Abu Bakarr Kargbo: Sierra Leone Telegraph: 11 September 2018:
Kissy Industry and Trading Limited is currently under construction, thereby leading the way to boosting the country’s manufacturing and export sector, according to report.
Owned and managed by a popular businessman, Jamal Shallop, construction work on the boiler, margarine manufacturing plants, storage tanks, administrative building, and warehouse is in an advanced stage as the contractors have assured that work will be completed by February next year, and production is expected to kick-start in March 2019.
A top government official that has seen the massive investment remarked that “Jamal Shallop is currently implementing a clarion call by President Julius Maada Bio’s New Direction Agenda, which is the diversification of the country’s economy by ensuring a vibrant private sector to serve as the driver for economic growth, income generation, employment and ultimately poverty reduction.
His current massive investment at the Kissy Community is assured of promoting competitive, fast-growing and liberal economy and put the country on track the export market so as to make meaningful gains to sustain the national economy.”
Shallop’s Kissy Industry and Trading Limited is currently embarking on a multi-million dollars investment, which when completed, will become a manufacturing industry that will produce soap products, butter, palm kernel oil, and other cosmetics for local consumption and export to neighbouring countries like Guinea and Liberia.
When completed, the factory will be one of the biggest in the country as it hopes to not only employ hundreds of Sierra Leoneans directly and indirectly but also contribute to boosting the country’s investment opportunity and ensure economic growth, hence confirming government’s reliance on the private sector to substantially assist in building the capacity and capability of Sierra Leoneans.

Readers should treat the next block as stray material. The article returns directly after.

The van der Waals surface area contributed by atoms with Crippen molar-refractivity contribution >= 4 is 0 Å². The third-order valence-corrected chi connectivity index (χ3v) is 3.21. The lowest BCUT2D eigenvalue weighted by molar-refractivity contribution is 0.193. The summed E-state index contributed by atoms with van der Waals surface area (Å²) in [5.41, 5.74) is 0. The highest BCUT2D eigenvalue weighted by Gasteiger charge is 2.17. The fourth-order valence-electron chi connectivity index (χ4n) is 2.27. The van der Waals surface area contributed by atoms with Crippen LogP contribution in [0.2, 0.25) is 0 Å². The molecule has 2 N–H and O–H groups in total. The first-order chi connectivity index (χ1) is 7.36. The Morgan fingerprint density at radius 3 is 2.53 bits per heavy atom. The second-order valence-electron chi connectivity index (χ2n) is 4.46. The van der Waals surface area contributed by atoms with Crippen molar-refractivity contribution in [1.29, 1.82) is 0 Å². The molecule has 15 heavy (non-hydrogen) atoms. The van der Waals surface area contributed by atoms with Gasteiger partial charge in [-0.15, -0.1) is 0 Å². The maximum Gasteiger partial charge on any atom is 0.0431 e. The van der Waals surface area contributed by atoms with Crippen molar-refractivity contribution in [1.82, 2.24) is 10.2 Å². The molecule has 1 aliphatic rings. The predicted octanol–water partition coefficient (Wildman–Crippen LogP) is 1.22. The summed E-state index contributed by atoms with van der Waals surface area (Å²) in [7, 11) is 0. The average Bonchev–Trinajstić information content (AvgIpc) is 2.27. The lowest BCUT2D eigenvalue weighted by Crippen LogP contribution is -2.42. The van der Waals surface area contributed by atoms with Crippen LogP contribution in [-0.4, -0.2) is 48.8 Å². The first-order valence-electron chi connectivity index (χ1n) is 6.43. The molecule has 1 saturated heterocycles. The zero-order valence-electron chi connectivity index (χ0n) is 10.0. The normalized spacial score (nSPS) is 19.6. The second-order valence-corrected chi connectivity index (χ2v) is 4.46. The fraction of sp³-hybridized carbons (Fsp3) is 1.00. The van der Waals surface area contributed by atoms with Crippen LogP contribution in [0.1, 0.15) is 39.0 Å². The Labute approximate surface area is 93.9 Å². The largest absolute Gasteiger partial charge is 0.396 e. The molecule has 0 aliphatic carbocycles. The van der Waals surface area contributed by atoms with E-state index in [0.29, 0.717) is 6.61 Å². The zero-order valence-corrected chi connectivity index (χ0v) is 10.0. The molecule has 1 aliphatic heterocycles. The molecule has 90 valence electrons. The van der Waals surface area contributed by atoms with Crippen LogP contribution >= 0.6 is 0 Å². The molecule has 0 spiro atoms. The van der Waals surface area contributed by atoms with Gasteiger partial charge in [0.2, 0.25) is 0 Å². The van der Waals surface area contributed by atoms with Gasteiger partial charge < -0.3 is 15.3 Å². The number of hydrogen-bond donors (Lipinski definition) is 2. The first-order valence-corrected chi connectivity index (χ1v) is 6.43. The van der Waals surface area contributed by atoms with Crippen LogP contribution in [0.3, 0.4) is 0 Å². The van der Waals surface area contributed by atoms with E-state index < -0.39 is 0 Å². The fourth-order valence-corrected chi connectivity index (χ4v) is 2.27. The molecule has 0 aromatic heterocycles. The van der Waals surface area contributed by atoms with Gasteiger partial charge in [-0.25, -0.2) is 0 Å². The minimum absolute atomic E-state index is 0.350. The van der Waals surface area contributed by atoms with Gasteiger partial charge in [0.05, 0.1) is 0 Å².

“This is the first project of its kind in Sierra Leone, Guinea, The Gambia, Liberia, and Guinea Bissau. It will be a long-lasting project that brings economic prosperity to Sierra Leone,” says Mohamed Dagher, General Manager/Project Coordinator, and added that the project is ahead of schedule as fifty percept work is been done already.
The Contractor, Breat Construction and Engineering Limited is currently partnering with some Indian Expatriates and local staff to do a simultaneous construction work on the refinery, boiler, filling station, administrative and other factory buildings etc.
Manjunath, an Indian Company Site Engineer assured that nine tanks of fifteen meters high each and with a capacity of eight thousand tons will soon be completed.
When completed, the factory will have various components, including soap manufacturing. It will manufacture the best soaps of international standards to meet various purposes like hotels, malaria soap, soap detergent, liquid soap, shampoo etc. The butter section will produce the margarine type of butter for domestic consumption and export, cooking butter for bread, cake etc.
The oil processing section will produce palm kernel nut oil of high quality for domestic and export purposes. The palm kernel residues will be used to process cosmetics.
Kissy Industry and Trading Limited is hoping to bring in the best production and processing machines from China and India, and Alfa Laval, which is the number one food processing equipment in the world.
Community people have highly acclaimed the investment, which they assure will be protected against all odds.
Koffi Davies said several companies have occupied the land for decades but have done nothing to develop it. He named Sierra Leone Consolidated Refinery Group, owned by Mohammed Bassem of Sierra Leone Fishing Company, who has failed to construct an oil refinery company as promised.
Kissy Industry and Trade Limited has effected a greater transformation in their lives as community people, most of whom have been gainfully employed. Other Community Members, Mohamed Lamin Bangura, and Foday Dumbuya praised the current development work, which they say will benefit them and generations yet unborn.
Chairlady of the Community, Sarah Mansaray said the project will not only create employment for youth and women in the community, rather it will also assist mostly women from other communities to be indirectly employed.
“Women will be coming here to buy oil and other products on a wholesale, while others will be supplying the company with raw materials to gain income,” she said.
Similar sentiments were expressed by Sarah Koroma and Musu Conteh, who are small-scale farmers in the community. They called on the government to support the project so as to enable it to boost employment facilities, hence development of the country’s economy.